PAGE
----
Counter-Terrorism and Human Rights: The Emergence of a Rule of Customary International Law from United Nations Resolutions
24 Pages Posted: 26 Jun 2012
Date Written: January 26, 2009
Although the United Nations currently has no agreed-upon definition of terrorism, the author argues that it is nonetheless possible to hold States engaged in counter-terrorism efforts liable for violations of international human rights law even when they are not signatories to relevant international treaties. The basis for such an obligation derives from various resolutions of the United Nations and decisions of national courts which represent a step toward the codification of a general obligation to protect human rights in the context of counter-terrorism as an emerging rule of customary international law.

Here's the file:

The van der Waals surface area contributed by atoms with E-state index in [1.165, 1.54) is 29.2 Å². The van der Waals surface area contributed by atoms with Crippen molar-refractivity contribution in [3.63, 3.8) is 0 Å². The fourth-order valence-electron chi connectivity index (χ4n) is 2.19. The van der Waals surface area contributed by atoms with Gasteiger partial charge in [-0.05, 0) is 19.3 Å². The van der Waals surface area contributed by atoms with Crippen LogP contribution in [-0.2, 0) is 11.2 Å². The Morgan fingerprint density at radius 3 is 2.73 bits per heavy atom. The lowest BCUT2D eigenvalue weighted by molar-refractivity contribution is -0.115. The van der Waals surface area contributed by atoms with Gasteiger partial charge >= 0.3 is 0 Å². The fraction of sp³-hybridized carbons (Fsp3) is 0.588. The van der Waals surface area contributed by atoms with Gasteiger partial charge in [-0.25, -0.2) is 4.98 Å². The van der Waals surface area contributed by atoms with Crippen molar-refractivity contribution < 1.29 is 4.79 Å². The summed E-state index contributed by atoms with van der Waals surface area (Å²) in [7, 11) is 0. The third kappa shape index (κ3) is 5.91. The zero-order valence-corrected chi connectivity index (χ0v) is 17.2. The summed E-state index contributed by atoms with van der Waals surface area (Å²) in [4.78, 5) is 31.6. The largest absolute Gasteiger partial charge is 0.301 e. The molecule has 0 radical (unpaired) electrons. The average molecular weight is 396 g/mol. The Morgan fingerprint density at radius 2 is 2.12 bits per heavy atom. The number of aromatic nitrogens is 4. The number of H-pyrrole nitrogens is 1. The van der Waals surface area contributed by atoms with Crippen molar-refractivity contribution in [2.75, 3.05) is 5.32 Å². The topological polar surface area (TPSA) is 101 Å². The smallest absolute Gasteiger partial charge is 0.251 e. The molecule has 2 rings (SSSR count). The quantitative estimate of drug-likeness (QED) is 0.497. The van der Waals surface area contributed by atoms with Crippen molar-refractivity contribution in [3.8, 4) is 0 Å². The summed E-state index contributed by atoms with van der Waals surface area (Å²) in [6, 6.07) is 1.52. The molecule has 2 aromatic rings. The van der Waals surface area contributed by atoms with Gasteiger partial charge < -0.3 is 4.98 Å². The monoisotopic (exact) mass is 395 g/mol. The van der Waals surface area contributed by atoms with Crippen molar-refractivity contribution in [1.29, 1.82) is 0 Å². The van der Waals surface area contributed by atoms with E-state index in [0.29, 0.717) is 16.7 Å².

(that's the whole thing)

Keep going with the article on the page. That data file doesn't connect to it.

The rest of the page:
Keywords: terrorism, international human rights, UN resolutions, customary international law
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